Young introduces bipartisan bill to enhance Medicare enrollment process

Legislation from U.S. Sen. Todd Young (R-IN) would improve the Medicare enrollment process by establishing a system to alert seniors as they approach eligibility and by addressing coverage gaps that disrupt benefits.

Under the Beneficiary Enrollment Notification and Eligibility Simplification (BENES) Act, the Department of Health and Human Services, the Social Security Administration and the IRS would develop a notification process that alerts individuals before they become eligible for Medicare and provides information about how Medicare works with other insurance plans.

“Currently, seniors who miss the sign-up deadline for Medicare Part B face onerous penalties that persist for the rest of their lives,” Young said. “The BENES Act will make the signup process more efficient and friendly to our seniors so they have the financial backstop needed to access quality medical care.”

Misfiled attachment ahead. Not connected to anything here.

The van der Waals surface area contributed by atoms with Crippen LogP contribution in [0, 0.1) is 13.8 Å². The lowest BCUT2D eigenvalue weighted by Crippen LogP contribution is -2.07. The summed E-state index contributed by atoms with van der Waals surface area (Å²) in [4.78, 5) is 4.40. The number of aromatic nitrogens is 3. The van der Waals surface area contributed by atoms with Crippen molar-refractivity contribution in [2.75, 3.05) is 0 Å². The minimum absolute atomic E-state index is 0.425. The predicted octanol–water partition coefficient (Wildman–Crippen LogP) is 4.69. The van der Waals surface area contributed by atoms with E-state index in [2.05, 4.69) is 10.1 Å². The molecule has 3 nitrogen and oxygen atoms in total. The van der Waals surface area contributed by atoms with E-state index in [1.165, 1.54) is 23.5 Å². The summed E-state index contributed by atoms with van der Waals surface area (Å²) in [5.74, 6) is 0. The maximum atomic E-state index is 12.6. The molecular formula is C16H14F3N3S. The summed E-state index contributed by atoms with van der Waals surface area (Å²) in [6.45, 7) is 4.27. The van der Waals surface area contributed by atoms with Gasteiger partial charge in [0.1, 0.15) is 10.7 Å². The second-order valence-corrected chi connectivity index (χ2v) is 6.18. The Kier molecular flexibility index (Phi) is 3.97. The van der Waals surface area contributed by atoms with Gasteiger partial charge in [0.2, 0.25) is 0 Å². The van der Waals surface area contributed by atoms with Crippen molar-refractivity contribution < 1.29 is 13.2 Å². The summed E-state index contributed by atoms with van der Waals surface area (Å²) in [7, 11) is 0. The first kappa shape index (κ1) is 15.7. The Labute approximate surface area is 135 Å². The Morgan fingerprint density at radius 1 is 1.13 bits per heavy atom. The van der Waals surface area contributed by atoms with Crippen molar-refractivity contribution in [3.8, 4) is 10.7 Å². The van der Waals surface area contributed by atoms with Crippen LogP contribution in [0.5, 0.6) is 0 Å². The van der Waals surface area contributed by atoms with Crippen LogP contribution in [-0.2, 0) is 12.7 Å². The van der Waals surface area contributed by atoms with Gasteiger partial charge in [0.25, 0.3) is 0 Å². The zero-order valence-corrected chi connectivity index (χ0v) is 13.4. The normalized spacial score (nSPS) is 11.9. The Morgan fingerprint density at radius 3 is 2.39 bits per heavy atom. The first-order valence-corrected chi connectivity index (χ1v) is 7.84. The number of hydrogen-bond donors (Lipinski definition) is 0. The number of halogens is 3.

Additionally, the measure would address glitches in the fifth, sixth and seventh month of the initial enrollment period and the general enrollment period that can result in temporary disruption of coverage.

U.S. Sen. Bob Casey (D-PA), who introduced the bill with Young on Thursday, said Congress must do everything possible to improve the enrollment process as more and more people age into Medicare. “By working in a bipartisan, common sense fashion, we can ensure that more people are saving money and receiving the coverage they need when they need it,” Casey said.

The BENES Act has also generated support from nearly 70 organizations that advocate on behalf of seniors, people with disabilities, insurers and medical providers.

“Far too many people with Medicare are saddled with a lifetime of higher healthcare costs and go without needed services due to fragmented and archaic Part B enrollment processes,” Joe Baker, the president of the Medicare Rights Center, said. “The BENES Act will prevent the calls that come into our helpline every day from seniors and people with disabilities caught in a complicated web of Medicare enrollment rules.”